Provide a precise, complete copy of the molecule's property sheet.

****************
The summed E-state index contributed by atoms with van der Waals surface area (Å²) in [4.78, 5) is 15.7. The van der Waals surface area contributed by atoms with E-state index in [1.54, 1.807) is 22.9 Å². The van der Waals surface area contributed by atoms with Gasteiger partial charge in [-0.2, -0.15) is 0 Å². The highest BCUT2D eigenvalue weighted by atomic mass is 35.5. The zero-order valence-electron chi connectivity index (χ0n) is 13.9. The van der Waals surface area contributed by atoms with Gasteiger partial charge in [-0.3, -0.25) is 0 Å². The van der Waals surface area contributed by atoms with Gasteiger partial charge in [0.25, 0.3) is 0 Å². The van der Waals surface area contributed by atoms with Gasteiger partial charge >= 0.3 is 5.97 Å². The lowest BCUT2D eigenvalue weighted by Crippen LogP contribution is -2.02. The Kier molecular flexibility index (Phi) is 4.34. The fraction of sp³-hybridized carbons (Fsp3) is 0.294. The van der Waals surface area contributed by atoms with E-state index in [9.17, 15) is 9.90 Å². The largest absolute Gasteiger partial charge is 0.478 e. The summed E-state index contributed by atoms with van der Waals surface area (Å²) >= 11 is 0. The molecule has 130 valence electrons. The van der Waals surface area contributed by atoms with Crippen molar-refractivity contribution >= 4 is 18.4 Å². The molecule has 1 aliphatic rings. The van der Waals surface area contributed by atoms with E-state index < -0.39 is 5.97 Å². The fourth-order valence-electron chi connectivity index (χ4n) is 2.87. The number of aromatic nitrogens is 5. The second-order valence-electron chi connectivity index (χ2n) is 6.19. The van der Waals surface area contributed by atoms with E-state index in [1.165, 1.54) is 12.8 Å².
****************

The summed E-state index contributed by atoms with van der Waals surface area (Å²) in [4.78, 5) is 15.7. The van der Waals surface area contributed by atoms with E-state index in [1.54, 1.807) is 22.9 Å². The van der Waals surface area contributed by atoms with Gasteiger partial charge in [-0.2, -0.15) is 0 Å². The highest BCUT2D eigenvalue weighted by atomic mass is 35.5. The zero-order valence-electron chi connectivity index (χ0n) is 13.9. The van der Waals surface area contributed by atoms with Gasteiger partial charge in [-0.3, -0.25) is 0 Å². The van der Waals surface area contributed by atoms with Gasteiger partial charge in [0.25, 0.3) is 0 Å². The van der Waals surface area contributed by atoms with Gasteiger partial charge >= 0.3 is 5.97 Å². The lowest BCUT2D eigenvalue weighted by Crippen LogP contribution is -2.02. The Kier molecular flexibility index (Phi) is 4.34. The fraction of sp³-hybridized carbons (Fsp3) is 0.294. The van der Waals surface area contributed by atoms with E-state index in [9.17, 15) is 9.90 Å². The largest absolute Gasteiger partial charge is 0.478 e. The summed E-state index contributed by atoms with van der Waals surface area (Å²) >= 11 is 0. The molecule has 130 valence electrons. The van der Waals surface area contributed by atoms with Crippen molar-refractivity contribution >= 4 is 18.4 Å². The molecule has 1 aliphatic rings. The van der Waals surface area contributed by atoms with E-state index < -0.39 is 5.97 Å². The fourth-order valence-electron chi connectivity index (χ4n) is 2.87. The number of aromatic nitrogens is 5. The second-order valence-electron chi connectivity index (χ2n) is 6.19. The van der Waals surface area contributed by atoms with E-state index in [1.165, 1.54) is 12.8 Å².